For an institution like the NHS to have reached seventy years is certainly cause for celebration, and a programme of theatre dedicated to it is the least it deserves. Art exists to imitate life, and the selection of shows presented by National Theatre of Wales demonstrates that with aplomb. From the diversity of the creatives involved, to the variety of genres, locations and artforms represented, it all feeds back into the idea of community and oneness that the NHS is lauded for.
It’s not always like this, though. For art to truly imitate life it’s also important to highlight how, thanks to poor management and government cuts, the NHS has become a shell of its former self. It’s a steady decline that has impacted on the lives of those depending on it for both healthcare and a living. Enter: For All I Care. Alan Harris’ one-hander, reuniting him with actor Alexandria Riley, is that reminder. Rather than a celebration of the NHS, it’s a bittersweet observation on what it used to be and a salute to the people fighting for it.
For All I Care looks at the NHS through the eyes of both the patients and the workforce. Suicide attempts land Clara, a wayward teenager, into a psychiatric facility and under the supervision of no-nonsense nurse Nyri. A relationship develops between the two women, but its cruelly and prematurely ended by bureaucracy and red tape. With encouragement from an unlikely source, Nyri decides to take matters into her own hands.
Those familiar with Harris’ work will see his stamp clearly on the script. Well-written monologues are a hallmark of his writing, and the two that run parallel in this play don’t buck that trend. His habit of breaking the fourth wall also continues, as does the inclusion of a surreal element. It’s the latter habit that, on this occasion, perhaps could have been omitted. While a well-written sequence, it’s also deeply contrived and, in a play that otherwise feels so organic, sticks out like a sore thumb.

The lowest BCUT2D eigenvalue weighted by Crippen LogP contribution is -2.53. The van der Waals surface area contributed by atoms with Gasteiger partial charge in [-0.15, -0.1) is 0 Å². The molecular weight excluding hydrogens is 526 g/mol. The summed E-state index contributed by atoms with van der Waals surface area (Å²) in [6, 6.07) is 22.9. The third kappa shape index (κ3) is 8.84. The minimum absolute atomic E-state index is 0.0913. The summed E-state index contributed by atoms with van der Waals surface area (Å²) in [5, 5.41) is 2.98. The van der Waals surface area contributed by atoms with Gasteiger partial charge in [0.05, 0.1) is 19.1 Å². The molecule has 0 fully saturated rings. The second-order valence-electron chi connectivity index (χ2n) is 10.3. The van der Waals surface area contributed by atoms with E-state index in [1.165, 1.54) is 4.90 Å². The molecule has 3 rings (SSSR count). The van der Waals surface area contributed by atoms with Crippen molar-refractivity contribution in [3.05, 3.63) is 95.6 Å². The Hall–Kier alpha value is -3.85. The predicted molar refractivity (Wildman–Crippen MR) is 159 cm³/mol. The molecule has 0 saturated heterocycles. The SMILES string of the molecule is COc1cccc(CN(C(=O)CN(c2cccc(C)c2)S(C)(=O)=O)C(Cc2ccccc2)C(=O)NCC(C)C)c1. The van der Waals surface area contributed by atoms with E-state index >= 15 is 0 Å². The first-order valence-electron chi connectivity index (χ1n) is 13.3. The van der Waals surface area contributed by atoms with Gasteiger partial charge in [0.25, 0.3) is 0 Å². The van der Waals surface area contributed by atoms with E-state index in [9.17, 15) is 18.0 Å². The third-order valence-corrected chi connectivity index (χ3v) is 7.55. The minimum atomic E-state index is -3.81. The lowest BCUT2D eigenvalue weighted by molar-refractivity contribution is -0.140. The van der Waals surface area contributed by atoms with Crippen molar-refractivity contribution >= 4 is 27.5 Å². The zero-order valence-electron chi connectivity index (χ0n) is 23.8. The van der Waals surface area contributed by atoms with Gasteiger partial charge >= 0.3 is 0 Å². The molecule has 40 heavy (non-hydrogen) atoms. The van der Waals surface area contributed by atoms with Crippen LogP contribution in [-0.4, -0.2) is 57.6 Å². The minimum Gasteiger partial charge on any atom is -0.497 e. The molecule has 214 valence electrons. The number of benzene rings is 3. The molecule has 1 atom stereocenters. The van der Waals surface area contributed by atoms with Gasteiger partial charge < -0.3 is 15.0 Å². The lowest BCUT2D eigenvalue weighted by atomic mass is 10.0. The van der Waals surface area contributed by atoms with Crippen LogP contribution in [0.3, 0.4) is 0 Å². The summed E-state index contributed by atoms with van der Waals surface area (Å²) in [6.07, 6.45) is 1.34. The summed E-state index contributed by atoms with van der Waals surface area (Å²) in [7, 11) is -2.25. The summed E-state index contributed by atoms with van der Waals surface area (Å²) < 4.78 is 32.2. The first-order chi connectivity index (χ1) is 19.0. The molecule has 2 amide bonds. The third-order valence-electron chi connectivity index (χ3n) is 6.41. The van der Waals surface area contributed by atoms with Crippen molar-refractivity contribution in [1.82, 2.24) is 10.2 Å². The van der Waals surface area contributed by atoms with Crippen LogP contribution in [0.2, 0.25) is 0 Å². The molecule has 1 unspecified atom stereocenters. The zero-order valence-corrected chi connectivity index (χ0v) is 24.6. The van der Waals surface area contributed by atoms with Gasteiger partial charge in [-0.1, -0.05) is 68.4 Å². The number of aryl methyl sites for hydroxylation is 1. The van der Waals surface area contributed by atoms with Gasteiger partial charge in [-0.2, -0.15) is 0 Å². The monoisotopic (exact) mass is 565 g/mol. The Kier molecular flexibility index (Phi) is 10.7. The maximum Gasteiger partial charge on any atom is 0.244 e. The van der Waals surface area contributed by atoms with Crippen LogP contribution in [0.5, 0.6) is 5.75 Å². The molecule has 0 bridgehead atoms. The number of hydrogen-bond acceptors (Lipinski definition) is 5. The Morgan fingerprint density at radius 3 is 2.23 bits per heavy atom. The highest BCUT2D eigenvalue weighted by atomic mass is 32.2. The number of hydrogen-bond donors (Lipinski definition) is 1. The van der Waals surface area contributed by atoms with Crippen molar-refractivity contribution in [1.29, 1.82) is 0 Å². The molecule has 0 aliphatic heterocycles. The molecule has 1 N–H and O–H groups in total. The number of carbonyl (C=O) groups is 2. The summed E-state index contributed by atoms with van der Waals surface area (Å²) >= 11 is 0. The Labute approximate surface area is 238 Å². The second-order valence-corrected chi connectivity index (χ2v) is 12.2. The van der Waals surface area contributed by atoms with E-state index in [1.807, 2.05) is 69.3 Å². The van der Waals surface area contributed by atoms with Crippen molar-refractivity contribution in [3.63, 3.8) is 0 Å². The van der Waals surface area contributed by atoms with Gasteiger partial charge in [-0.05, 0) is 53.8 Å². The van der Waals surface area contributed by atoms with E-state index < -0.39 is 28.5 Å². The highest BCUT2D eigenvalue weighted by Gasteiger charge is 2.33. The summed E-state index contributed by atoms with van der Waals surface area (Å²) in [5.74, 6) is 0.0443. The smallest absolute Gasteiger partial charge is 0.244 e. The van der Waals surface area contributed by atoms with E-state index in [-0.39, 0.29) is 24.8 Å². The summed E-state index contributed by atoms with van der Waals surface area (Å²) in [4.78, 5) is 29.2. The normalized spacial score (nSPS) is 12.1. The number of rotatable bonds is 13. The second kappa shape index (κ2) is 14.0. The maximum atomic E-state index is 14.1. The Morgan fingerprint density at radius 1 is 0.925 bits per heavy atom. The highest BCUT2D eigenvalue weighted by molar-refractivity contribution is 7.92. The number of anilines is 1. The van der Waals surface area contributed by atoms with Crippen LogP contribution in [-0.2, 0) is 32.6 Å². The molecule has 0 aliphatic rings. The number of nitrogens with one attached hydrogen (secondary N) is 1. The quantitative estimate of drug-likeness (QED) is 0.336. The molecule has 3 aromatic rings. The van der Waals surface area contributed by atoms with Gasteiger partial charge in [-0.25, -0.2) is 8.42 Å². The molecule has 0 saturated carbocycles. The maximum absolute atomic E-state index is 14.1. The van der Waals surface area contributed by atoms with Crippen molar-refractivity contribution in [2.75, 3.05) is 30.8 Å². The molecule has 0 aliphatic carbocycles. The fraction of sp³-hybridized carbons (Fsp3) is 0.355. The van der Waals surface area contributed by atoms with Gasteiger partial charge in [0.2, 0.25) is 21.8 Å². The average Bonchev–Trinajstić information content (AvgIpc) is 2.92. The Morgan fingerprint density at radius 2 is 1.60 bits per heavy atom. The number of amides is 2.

That one misstep doesn’t stop this from being a solid and important piece of theatre, though. Harris is careful not to try and tackle too much, and the play is better for it. Arguably the NHS is just a backdrop to what is actually a coming-of-age drama, and it definitely doesn’t lose anything for that. It also doesn’t hurt that the other two lead creatives are Riley and director Jac Ifan Moore. In her second collaboration with Harris, Riley once again shines. Sunglasses may be a visual indicator of change in perspective, but it’s the subtle modifications in body language and speech patterns that really stand out. It’s yet another notch to her belt of versatile performances. Moore demonstrates an assured and confident command of the space, evident in the understatedly bold staging. The stage is set out like a model’s runway, adding a depressing layer to the narrative: the characters are presenting themselves to the audience, selling the NHS struggle in exchange for sympathy.
The rest of NTW’s NHS70 programme may have more of a celebratory tone, but there is something rather admirable about a play such as For All I Care. A play that isn’t applauding or criticising the institution, or one that contrives to pull at heart-strings. This play may indeed make audiences cry, and it may reinforce the love the nation has for the NHS, but its not really about either of those things. For All I Care is a play about people – people who sometimes need saving, and people who sometimes do the saving.
National Theatre Wales’ NHS70 season continues throughout July.